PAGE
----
Background: Cardiac hypertrophy is characterized by alterations in both cardiac bioenergetics and insulin sensitivity. Insulin promotes glucose uptake by cardiomyocytes and its use as a substrate for glycolysis and mitochondrial oxidation in order to maintain the high cardiac energy demands. Insulin stimulates Ca2+ release from the endoplasmic reticulum, however, how this translates to changes in mitochondrial metabolism in either healthy or hypertrophic cardiomyocytes is not fully understood. Results: In the present study we investigated insulin-dependent mitochondrial Ca2+ signaling in normal and norepinephrine or insulin like growth factor-1-induced hypertrophic cardiomyocytes. Using mitochondrion-selective Ca2+-fluorescent probes we showed that insulin increases mitochondrial Ca2+ levels. This signal was inhibited by the pharmacological blockade of either the inositol 1,4,5-triphosphate receptor or the mitochondrial Ca2+ uniporter, as well as by siRNA-dependent mitochondrial Ca2+ uniporter knockdown. Norepinephrine-stimulated cardiomyocytes showed a significant decrease in endoplasmic reticulum-mitochondrial contacts compared to either control or insulin like growth factor-1-stimulated cells. This resulted in a reduction in mitochondrial Ca2+ uptake, Akt activation, glucose uptake and oxygen consumption in response to insulin. Blocking mitochondrial Ca2+ uptake was sufficient to mimic the effect of norepinephrine-induced cardiomyocyte hypertrophy on insulin signaling. Conclusions: Mitochondrial Ca2+ uptake is a key event in insulin signaling and metabolism in cardiomyocytes.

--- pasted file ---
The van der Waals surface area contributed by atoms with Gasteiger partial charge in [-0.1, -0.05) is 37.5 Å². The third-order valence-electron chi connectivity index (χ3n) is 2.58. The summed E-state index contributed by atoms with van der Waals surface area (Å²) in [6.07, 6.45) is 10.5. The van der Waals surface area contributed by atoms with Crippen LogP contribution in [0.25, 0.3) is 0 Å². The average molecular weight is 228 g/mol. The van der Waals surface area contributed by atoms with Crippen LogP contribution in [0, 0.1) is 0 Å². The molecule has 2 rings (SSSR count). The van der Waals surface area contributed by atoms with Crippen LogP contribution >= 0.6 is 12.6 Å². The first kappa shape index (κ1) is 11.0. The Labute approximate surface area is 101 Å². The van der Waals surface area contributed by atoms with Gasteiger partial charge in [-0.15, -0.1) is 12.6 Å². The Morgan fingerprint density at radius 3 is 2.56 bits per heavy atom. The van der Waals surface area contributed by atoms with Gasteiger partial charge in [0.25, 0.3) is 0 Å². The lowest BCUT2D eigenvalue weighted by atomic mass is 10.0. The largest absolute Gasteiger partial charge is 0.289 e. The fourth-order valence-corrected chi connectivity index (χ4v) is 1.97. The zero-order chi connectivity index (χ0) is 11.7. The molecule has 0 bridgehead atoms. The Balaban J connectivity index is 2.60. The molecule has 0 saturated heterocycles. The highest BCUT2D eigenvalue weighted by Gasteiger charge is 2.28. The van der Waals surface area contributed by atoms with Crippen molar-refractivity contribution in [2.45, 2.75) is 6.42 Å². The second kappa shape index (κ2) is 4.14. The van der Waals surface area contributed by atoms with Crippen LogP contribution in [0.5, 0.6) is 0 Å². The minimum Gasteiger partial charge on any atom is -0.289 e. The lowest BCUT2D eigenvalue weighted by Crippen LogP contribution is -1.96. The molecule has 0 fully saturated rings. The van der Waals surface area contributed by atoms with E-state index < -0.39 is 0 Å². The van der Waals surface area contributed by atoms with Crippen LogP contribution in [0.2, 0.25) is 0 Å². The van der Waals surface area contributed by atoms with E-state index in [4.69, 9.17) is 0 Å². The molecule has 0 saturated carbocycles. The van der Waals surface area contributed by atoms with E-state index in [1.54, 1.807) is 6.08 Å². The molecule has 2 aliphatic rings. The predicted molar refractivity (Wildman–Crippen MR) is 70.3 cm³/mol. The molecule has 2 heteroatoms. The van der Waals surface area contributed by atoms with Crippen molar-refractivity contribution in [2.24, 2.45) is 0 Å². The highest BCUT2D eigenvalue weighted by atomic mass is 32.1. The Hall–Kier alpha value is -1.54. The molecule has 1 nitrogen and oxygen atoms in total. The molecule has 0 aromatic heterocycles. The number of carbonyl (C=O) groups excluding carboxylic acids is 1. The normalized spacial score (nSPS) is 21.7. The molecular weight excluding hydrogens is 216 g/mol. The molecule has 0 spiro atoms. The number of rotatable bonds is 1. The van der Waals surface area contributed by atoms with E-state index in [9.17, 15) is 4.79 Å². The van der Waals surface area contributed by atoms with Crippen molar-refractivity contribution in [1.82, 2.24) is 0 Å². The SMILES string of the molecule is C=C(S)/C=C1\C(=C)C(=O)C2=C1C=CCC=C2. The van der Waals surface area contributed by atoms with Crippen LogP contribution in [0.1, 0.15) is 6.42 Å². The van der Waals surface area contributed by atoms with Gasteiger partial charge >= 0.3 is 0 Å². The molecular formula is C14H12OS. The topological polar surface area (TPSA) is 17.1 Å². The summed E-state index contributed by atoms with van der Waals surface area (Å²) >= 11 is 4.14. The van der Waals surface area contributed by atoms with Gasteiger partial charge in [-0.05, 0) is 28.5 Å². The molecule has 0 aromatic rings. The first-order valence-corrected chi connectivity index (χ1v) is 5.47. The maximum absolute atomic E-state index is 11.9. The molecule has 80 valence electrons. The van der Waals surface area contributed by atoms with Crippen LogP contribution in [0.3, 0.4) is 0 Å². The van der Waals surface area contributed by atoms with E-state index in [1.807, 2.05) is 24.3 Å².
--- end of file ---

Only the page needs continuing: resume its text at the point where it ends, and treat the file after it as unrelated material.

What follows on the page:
- Cardiac hypertrophy
- Inositol 1,4,5-triphosphate receptor
ASJC Scopus subject areas
- Molecular Biology
- Cell Biology